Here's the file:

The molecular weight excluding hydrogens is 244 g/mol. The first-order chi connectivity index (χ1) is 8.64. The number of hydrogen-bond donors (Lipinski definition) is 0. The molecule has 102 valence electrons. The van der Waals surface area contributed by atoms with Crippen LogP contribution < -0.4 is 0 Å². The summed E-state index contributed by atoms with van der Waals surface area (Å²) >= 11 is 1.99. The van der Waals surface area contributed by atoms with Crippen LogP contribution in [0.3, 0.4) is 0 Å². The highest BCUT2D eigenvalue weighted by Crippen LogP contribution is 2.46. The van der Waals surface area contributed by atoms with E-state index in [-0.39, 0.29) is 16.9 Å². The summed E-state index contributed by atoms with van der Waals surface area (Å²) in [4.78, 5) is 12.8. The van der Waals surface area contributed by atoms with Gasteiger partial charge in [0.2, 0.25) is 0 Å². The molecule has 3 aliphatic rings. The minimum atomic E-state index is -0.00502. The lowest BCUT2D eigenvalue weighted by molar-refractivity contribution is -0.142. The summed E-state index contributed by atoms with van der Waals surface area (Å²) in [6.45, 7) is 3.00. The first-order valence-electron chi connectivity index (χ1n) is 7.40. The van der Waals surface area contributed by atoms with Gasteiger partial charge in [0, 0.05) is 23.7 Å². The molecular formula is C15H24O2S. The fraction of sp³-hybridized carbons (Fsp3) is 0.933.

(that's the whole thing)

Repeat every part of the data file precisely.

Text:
The molecular weight excluding hydrogens is 244 g/mol. The first-order chi connectivity index (χ1) is 8.64. The number of hydrogen-bond donors (Lipinski definition) is 0. The molecule has 102 valence electrons. The van der Waals surface area contributed by atoms with Crippen LogP contribution < -0.4 is 0 Å². The summed E-state index contributed by atoms with van der Waals surface area (Å²) >= 11 is 1.99. The van der Waals surface area contributed by atoms with Crippen LogP contribution in [0.3, 0.4) is 0 Å². The highest BCUT2D eigenvalue weighted by Crippen LogP contribution is 2.46. The van der Waals surface area contributed by atoms with E-state index in [-0.39, 0.29) is 16.9 Å². The summed E-state index contributed by atoms with van der Waals surface area (Å²) in [4.78, 5) is 12.8. The van der Waals surface area contributed by atoms with Gasteiger partial charge in [0.2, 0.25) is 0 Å². The molecule has 3 aliphatic rings. The minimum atomic E-state index is -0.00502. The lowest BCUT2D eigenvalue weighted by molar-refractivity contribution is -0.142. The summed E-state index contributed by atoms with van der Waals surface area (Å²) in [6.45, 7) is 3.00. The first-order valence-electron chi connectivity index (χ1n) is 7.40. The van der Waals surface area contributed by atoms with Gasteiger partial charge in [0, 0.05) is 23.7 Å². The molecular formula is C15H24O2S. The fraction of sp³-hybridized carbons (Fsp3) is 0.933.